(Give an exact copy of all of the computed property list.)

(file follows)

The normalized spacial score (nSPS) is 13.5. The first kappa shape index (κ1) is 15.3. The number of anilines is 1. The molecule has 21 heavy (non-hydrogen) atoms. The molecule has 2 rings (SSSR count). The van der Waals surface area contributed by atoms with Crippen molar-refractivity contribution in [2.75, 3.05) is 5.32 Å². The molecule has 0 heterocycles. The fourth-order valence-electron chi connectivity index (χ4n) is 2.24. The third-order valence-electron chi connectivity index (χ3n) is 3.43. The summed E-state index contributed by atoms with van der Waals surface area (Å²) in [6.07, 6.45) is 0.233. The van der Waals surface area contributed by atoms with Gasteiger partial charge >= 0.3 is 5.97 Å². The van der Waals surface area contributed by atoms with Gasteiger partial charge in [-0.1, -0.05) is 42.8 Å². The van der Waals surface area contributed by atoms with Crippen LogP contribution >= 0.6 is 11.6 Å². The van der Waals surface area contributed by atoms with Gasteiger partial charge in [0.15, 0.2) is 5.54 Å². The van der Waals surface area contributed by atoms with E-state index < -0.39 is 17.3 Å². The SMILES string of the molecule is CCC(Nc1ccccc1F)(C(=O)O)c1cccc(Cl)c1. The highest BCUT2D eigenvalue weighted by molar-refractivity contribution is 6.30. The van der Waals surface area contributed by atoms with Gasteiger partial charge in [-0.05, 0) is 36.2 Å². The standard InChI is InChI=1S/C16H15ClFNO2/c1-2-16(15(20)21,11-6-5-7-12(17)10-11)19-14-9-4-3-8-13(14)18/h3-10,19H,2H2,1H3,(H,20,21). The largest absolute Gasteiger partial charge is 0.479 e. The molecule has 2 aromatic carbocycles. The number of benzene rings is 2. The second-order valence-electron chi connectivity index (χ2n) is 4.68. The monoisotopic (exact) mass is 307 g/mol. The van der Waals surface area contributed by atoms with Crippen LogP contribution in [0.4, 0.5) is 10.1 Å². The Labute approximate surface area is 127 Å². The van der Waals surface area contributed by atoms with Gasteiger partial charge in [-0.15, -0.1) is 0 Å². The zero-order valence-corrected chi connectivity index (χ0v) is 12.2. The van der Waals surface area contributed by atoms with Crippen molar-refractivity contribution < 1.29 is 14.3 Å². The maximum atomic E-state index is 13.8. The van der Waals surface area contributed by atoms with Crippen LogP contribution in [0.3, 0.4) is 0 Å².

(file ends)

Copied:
The normalized spacial score (nSPS) is 13.5. The first kappa shape index (κ1) is 15.3. The number of anilines is 1. The molecule has 21 heavy (non-hydrogen) atoms. The molecule has 2 rings (SSSR count). The van der Waals surface area contributed by atoms with Crippen molar-refractivity contribution in [2.75, 3.05) is 5.32 Å². The molecule has 0 heterocycles. The fourth-order valence-electron chi connectivity index (χ4n) is 2.24. The third-order valence-electron chi connectivity index (χ3n) is 3.43. The summed E-state index contributed by atoms with van der Waals surface area (Å²) in [6.07, 6.45) is 0.233. The van der Waals surface area contributed by atoms with Gasteiger partial charge >= 0.3 is 5.97 Å². The van der Waals surface area contributed by atoms with Gasteiger partial charge in [-0.1, -0.05) is 42.8 Å². The van der Waals surface area contributed by atoms with Crippen LogP contribution >= 0.6 is 11.6 Å². The van der Waals surface area contributed by atoms with Gasteiger partial charge in [0.15, 0.2) is 5.54 Å². The van der Waals surface area contributed by atoms with E-state index < -0.39 is 17.3 Å². The SMILES string of the molecule is CCC(Nc1ccccc1F)(C(=O)O)c1cccc(Cl)c1. The highest BCUT2D eigenvalue weighted by molar-refractivity contribution is 6.30. The van der Waals surface area contributed by atoms with Gasteiger partial charge in [-0.05, 0) is 36.2 Å². The standard InChI is InChI=1S/C16H15ClFNO2/c1-2-16(15(20)21,11-6-5-7-12(17)10-11)19-14-9-4-3-8-13(14)18/h3-10,19H,2H2,1H3,(H,20,21). The largest absolute Gasteiger partial charge is 0.479 e. The molecule has 2 aromatic carbocycles. The number of benzene rings is 2. The second-order valence-electron chi connectivity index (χ2n) is 4.68. The monoisotopic (exact) mass is 307 g/mol. The van der Waals surface area contributed by atoms with Crippen LogP contribution in [0.4, 0.5) is 10.1 Å². The Labute approximate surface area is 127 Å². The van der Waals surface area contributed by atoms with Gasteiger partial charge in [-0.15, -0.1) is 0 Å². The zero-order valence-corrected chi connectivity index (χ0v) is 12.2. The van der Waals surface area contributed by atoms with Crippen molar-refractivity contribution < 1.29 is 14.3 Å². The maximum atomic E-state index is 13.8. The van der Waals surface area contributed by atoms with Crippen LogP contribution in [0.3, 0.4) is 0 Å².